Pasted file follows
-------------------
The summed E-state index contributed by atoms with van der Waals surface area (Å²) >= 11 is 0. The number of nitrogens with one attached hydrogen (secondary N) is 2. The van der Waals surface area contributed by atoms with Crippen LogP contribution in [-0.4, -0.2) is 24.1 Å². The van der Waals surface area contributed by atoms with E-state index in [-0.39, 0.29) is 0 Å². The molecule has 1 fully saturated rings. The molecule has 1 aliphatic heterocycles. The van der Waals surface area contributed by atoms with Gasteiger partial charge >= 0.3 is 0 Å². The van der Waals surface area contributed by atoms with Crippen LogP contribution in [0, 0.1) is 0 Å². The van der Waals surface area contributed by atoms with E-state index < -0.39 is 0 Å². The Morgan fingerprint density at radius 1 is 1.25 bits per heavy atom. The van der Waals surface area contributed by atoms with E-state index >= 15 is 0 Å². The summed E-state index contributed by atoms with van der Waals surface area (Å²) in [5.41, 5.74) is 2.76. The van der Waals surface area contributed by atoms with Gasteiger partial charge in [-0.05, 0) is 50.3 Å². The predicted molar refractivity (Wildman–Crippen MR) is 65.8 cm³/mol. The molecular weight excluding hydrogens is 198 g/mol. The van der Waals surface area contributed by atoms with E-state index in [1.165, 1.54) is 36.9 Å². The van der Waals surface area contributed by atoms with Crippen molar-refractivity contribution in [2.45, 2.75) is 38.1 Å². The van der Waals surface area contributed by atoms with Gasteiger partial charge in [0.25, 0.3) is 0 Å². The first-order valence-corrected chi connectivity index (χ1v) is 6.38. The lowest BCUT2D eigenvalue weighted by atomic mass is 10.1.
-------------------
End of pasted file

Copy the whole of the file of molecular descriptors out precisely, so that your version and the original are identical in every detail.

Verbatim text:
The summed E-state index contributed by atoms with van der Waals surface area (Å²) >= 11 is 0. The number of nitrogens with one attached hydrogen (secondary N) is 2. The van der Waals surface area contributed by atoms with Crippen LogP contribution in [-0.4, -0.2) is 24.1 Å². The van der Waals surface area contributed by atoms with E-state index in [-0.39, 0.29) is 0 Å². The molecule has 1 fully saturated rings. The molecule has 1 aliphatic heterocycles. The van der Waals surface area contributed by atoms with Gasteiger partial charge >= 0.3 is 0 Å². The van der Waals surface area contributed by atoms with Crippen LogP contribution in [0, 0.1) is 0 Å². The van der Waals surface area contributed by atoms with E-state index < -0.39 is 0 Å². The Morgan fingerprint density at radius 1 is 1.25 bits per heavy atom. The van der Waals surface area contributed by atoms with E-state index >= 15 is 0 Å². The summed E-state index contributed by atoms with van der Waals surface area (Å²) in [5.41, 5.74) is 2.76. The van der Waals surface area contributed by atoms with Gasteiger partial charge in [-0.05, 0) is 50.3 Å². The predicted molar refractivity (Wildman–Crippen MR) is 65.8 cm³/mol. The molecular weight excluding hydrogens is 198 g/mol. The van der Waals surface area contributed by atoms with E-state index in [1.165, 1.54) is 36.9 Å². The van der Waals surface area contributed by atoms with Crippen molar-refractivity contribution in [2.45, 2.75) is 38.1 Å². The van der Waals surface area contributed by atoms with Gasteiger partial charge in [0.25, 0.3) is 0 Å². The first-order valence-corrected chi connectivity index (χ1v) is 6.38. The lowest BCUT2D eigenvalue weighted by atomic mass is 10.1.